The results are drawn from a telephone and in-person survey of 20,823 adult citizens across 21 participating countries in total. Not all questions were asked in all countries. The poll was conducted for the BBC World Service between December 2, 2015 and April 15, 2016 by the international opinion research and consultancy firm GlobeScan and its national research partners. Within-country results are considered accurate within +/- 2.8 to 3.7 per cent 19 times out of 20. Urban-only samples were used in Brazil, China, Indonesia, and Kenya.

 

For participating countries and detaild findings, see below. For full methodology, question wording, and research partners, please see the drop-down links at the bottom of this article.

 


Participating Countries

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Urban-only samples were used in Brazil, China, Indonesia, and Kenya.


Detailed Findings 

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Media Contacts

For media interviews, please contact:

  • Stacy Rowland, Director, Public Relations and Communications, GlobeScan
    • Direct: +1 416 992 2705
    • This email address is being protected from spambots. You need JavaScript enabled to view it.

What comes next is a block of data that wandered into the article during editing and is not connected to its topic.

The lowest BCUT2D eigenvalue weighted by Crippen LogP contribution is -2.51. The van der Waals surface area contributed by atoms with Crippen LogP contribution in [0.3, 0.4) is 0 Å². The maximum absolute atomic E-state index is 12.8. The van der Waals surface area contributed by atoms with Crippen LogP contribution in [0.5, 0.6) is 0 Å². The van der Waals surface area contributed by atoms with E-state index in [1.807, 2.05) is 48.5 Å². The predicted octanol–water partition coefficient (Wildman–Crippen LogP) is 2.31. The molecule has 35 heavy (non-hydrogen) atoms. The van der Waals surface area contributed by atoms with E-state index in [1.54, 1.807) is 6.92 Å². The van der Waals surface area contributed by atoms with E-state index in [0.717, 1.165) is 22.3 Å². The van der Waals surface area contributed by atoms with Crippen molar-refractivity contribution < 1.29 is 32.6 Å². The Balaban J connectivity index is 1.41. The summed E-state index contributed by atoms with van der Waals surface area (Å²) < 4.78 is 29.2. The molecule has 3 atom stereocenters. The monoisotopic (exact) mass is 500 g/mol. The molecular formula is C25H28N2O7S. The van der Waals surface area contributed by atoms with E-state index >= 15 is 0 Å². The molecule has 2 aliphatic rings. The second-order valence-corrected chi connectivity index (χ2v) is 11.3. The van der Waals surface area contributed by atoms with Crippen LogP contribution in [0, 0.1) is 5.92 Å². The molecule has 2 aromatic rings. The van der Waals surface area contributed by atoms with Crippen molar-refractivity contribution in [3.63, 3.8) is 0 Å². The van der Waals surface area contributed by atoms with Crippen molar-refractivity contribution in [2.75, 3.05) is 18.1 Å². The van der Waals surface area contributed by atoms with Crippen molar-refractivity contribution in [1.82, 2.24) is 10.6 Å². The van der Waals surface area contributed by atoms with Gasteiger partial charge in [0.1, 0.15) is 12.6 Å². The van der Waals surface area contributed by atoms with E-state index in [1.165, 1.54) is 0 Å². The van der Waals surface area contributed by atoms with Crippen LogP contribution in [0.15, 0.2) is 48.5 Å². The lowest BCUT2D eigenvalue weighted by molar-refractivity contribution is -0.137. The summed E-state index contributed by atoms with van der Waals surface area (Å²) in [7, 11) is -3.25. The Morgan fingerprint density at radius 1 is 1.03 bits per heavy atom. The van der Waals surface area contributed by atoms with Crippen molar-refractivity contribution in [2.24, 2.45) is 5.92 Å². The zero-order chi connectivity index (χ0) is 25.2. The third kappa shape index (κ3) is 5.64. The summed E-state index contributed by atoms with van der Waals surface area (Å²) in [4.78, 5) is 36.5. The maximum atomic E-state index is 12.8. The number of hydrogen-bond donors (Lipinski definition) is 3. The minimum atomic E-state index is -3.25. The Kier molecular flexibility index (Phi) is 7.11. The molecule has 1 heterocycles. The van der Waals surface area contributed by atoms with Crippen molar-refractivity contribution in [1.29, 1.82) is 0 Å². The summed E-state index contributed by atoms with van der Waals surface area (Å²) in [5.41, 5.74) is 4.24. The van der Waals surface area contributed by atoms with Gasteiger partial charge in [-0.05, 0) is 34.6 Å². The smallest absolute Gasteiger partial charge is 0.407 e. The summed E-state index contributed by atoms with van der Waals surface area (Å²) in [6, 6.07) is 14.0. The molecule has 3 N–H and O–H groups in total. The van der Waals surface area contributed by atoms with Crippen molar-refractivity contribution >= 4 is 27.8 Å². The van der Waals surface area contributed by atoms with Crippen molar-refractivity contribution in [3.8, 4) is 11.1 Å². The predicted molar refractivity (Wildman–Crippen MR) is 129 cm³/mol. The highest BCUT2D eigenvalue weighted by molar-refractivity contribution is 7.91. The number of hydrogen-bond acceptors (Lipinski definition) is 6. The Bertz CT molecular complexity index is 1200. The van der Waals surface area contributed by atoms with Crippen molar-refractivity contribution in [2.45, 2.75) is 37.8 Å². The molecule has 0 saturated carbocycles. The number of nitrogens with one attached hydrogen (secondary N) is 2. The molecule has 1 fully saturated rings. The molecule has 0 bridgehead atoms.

• Doug Miller, Chairman, GlobeScan
    • Direct: +1 519 370 0300
    • Mobile: +1 416 230 2231
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  • Lionel Bellier, Associate Director, GlobeScan
    • Mobile: +44 (0) 789 601 1645
    • This email address is being protected from spambots. You need JavaScript enabled to view it.  


About GlobeScan

GlobeScan is an evidence-led strategy consultancy focused on stakeholder intelligence and engagement. GlobeScan provides global organisations with evidence-based insights to help them set strategy and shape their communications. Companies, multilateral institutions, governments and NGOs trust GlobeScan for its unique expertise across reputation management, sustainability and stakeholder relations.

GlobeScan conducts research in over 90 countries and is a signatory to the UN Global Compact. Established in 1987, GlobeScan is an independent, management-owned company with offices in Cape Town, London, San Francisco, Sao Paulo and Toronto. For more information, please visit www.GlobeScan.com

About BBC World Service